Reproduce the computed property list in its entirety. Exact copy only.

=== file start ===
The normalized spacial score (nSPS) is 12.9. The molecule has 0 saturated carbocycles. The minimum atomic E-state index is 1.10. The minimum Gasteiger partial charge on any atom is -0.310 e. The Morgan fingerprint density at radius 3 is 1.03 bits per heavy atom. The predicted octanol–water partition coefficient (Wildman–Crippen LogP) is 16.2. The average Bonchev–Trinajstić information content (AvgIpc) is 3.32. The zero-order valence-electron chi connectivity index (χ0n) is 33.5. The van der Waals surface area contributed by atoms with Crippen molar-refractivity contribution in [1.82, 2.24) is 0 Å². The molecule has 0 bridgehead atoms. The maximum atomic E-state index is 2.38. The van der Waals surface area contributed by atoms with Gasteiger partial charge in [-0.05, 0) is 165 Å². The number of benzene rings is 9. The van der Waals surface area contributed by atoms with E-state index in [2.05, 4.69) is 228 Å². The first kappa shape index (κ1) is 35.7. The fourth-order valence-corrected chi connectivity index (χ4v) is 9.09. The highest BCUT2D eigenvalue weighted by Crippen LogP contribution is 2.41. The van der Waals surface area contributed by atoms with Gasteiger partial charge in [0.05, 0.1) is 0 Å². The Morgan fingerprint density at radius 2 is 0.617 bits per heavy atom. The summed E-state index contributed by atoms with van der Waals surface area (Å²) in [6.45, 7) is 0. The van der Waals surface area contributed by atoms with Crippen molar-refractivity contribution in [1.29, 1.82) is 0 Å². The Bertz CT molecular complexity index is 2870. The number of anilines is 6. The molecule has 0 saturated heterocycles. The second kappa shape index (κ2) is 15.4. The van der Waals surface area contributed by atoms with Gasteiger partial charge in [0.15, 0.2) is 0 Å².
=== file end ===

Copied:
The normalized spacial score (nSPS) is 12.9. The molecule has 0 saturated carbocycles. The minimum atomic E-state index is 1.10. The minimum Gasteiger partial charge on any atom is -0.310 e. The Morgan fingerprint density at radius 3 is 1.03 bits per heavy atom. The predicted octanol–water partition coefficient (Wildman–Crippen LogP) is 16.2. The average Bonchev–Trinajstić information content (AvgIpc) is 3.32. The zero-order valence-electron chi connectivity index (χ0n) is 33.5. The van der Waals surface area contributed by atoms with Crippen molar-refractivity contribution in [1.82, 2.24) is 0 Å². The molecule has 0 bridgehead atoms. The maximum atomic E-state index is 2.38. The van der Waals surface area contributed by atoms with Gasteiger partial charge in [-0.05, 0) is 165 Å². The number of benzene rings is 9. The van der Waals surface area contributed by atoms with E-state index in [2.05, 4.69) is 228 Å². The first kappa shape index (κ1) is 35.7. The fourth-order valence-corrected chi connectivity index (χ4v) is 9.09. The highest BCUT2D eigenvalue weighted by Crippen LogP contribution is 2.41. The van der Waals surface area contributed by atoms with Gasteiger partial charge in [0.05, 0.1) is 0 Å². The Morgan fingerprint density at radius 2 is 0.617 bits per heavy atom. The summed E-state index contributed by atoms with van der Waals surface area (Å²) in [6.45, 7) is 0. The van der Waals surface area contributed by atoms with Crippen molar-refractivity contribution in [1.29, 1.82) is 0 Å². The Bertz CT molecular complexity index is 2870. The number of anilines is 6. The molecule has 0 saturated heterocycles. The second kappa shape index (κ2) is 15.4. The van der Waals surface area contributed by atoms with Gasteiger partial charge in [0.15, 0.2) is 0 Å².